Budgeting is one of the most effective financial management tools available to adults. Budgeting is the process of planning how you will spend your money and a system in monitoring your expenses. To effectively manage your spending, knowing the ins-and-outs of budgeting is a must. So what steps does budgeting involve and what should you avoid?

How to Start Budgeting

You can start your budget by making a spreadsheet with Excel or Google Sheets, or use a budgeting app. Below are some templates and apps you can use while planning your budget, tracking your spending, and reviewing.


Budgeting Apps

5 Budgeting Steps

Step 1: Calculate Your Monthly Income

Your monthly income is the amount of money you earn from salary, profits, etc. There are two types of monthly income you want to calculate:

  • Gross Monthly Income – Your monthly income before taxes and deductions.
  • Net Monthly Income – Your “take-home pay,” the income you take home monthly after taxes and deductions.

Calculating both is important both for budgeting purposes and tax purposes. 

Step 2: Calculate Your Required Expenses

Required expenses are payments and spending that are necessary, obligatory, or mandatory. These expenses are essentials you must have throughout the month, like:

  • Housing (rent, mortgage, property taxes)
  • Debt
  • Other Monthly Bills
    • Insurance (Car, Medical)
    • Child Care
    • Utilities (Water, electricity, gas)

Calculate your monthly required expenses by adding up your various required bills and payments. Required monthly bills do not include subscriptions and memberships (Netflix, magazines, clubs). These are a part of your discretionary income.

TIP: A good way to pay off debt is with debt snowballing. With this method, you pay off debts from lowest balance to highest balance, while rolling the payments from one debt to the next. So if you have three debts, start with the lowest and when it is paid off, move on to the next. This allows you to work your way through your debts efficiently rather than splitting payments up between several debts.

Step 3: Calculate What You Need to Save

When creating your budget, be sure to account for your savings. Your savings are amounts you take out of your monthly income to put away and save for later. Your emergency fund, retirement fund, and college funds are all savings you should consider.

Emergency Fund

Your emergency is exactly what you would expect. This is the money meant to cushion you during an emergency, like the sudden job loss, totaling your car, hospitalization, etc. Only use emergency funds if the need is unexpected, necessary, and urgent.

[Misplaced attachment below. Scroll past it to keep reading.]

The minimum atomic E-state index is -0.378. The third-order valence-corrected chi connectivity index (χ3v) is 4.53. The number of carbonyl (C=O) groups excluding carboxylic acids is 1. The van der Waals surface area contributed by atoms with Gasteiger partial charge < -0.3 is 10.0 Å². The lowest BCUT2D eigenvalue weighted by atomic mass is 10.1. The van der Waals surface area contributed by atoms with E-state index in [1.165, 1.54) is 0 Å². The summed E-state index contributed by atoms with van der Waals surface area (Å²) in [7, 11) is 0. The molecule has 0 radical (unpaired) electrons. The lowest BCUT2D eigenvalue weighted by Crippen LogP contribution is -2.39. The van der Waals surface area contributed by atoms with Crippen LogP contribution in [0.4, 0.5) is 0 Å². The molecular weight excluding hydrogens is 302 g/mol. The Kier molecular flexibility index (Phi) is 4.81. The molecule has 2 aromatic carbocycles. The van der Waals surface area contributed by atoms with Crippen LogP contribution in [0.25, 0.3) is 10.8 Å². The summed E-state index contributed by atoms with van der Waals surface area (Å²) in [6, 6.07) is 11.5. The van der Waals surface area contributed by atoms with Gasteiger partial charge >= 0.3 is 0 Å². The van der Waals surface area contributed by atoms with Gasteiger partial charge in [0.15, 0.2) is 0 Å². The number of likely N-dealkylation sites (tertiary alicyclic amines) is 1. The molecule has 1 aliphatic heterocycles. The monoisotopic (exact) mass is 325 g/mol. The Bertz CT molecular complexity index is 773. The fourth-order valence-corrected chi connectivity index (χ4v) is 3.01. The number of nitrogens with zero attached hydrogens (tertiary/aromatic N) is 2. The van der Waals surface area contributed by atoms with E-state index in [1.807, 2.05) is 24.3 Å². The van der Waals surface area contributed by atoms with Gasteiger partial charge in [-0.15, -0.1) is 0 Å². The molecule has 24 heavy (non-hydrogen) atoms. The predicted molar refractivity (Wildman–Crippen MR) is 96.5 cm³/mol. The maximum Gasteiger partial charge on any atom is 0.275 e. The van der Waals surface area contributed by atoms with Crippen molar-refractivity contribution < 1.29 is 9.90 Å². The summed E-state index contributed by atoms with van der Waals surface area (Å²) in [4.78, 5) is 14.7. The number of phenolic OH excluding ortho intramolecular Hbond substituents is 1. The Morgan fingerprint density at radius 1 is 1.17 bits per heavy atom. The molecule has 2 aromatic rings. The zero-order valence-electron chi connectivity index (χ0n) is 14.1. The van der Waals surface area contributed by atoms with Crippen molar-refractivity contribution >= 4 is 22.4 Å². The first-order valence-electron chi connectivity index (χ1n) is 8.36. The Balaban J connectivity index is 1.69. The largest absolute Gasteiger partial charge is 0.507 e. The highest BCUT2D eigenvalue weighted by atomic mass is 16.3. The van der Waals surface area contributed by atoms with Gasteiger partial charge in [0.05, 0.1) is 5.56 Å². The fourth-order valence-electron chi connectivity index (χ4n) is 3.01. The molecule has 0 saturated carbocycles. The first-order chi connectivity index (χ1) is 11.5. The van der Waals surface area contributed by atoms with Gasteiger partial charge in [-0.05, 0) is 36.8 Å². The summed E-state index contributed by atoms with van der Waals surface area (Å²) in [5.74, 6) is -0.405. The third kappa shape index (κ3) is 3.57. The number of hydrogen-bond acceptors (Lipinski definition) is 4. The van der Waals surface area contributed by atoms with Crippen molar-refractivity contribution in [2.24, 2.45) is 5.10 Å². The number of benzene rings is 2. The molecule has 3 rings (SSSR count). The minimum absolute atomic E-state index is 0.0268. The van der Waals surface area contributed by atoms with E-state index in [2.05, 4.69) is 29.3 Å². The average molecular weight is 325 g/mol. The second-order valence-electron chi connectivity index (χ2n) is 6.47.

To build your emergency fund, you first want to save $1,000. Next, aim to have 3-6 months of living expenses. The $1,000 and the additional living expenses will help you in times of financial distress.

Step 4: Calculate Discretionary Spending

“Discretionary Spending” includes non-essential items such as dining out, clothing, and vacations. You can calculate your discretionary spending by determining how much money you have left after calculating your required expenses and savings.

Step 5: Re-Calculate the Amounts in Steps 1-4 After First Six Months

When you are new to making a budget, you might make mistakes while learning. After the first six months, be sure to recalculate your monthly income, required expenses, savings, and discretionary expenses based on what you observed and any changes that might have occurred.

Fixed Expenses vs. Variable Expenses

Required and discretionary expenses are essential parts of the budget, but they are by no means cut and dry. Within the categories of required and discretionary are fixed and variable expenses.

“Fixed” expenses are the same monthly or are not easily changed. These include rent and mortgage payments, insurance, etc. However, not all fixed expenses are required expenses. Other fixed expenses can include subscriptions (Netflix, Spotify, Dollar Shave Club) and memberships (Gym, Costco).

“Variable” expenses are not the same monthly, as they fluctuate and change over time. Haircuts, dining out, and groceries are all variable expenses. Like fixed expenses, variable expenses do not fall into one category. While many variable expenses are discretionary, they can also be required. Utilities, debt, and gas for your car are examples of variable discretionary expenses.

Fixed expenses are much easier to anticipate than variable expenses, but both are relevant to your budget. Because variable expenses are less predictable, you want to leave wiggle room in your budget to accommodate potential changes.

What NOT to Do

Don’t try to track spending manually. Doing the math in your head or long after purchases will inevitably lead to errors. Use a spreadsheet or budgeting app to track your spending as you go, and make sure to use a calculator.

Don’t guess or estimate. When making a budget, it is better to use historical data to determine a future budget. For example, when planning your monthly food budget, rather than coming up with a new number for the month, look at your budget and spending habits from the month before.

Don’t use someone else’s budget. While examples are a good way to learn how to make a budget, someone else’s budget would not accurately reflect your needs.

Don’t be too strict. A strict budget does not leave a lot of room for change or error. Every month is different and expenses are bound to change. Try to be flexible in case you need to adjust or trim your budget.

If you found this post helpful, check out Part 1, “Bank Accounts for College Students,” if you haven’t already. And don’t forget to subscribe to our weekly blog so you don’t miss out on more posts like this one!

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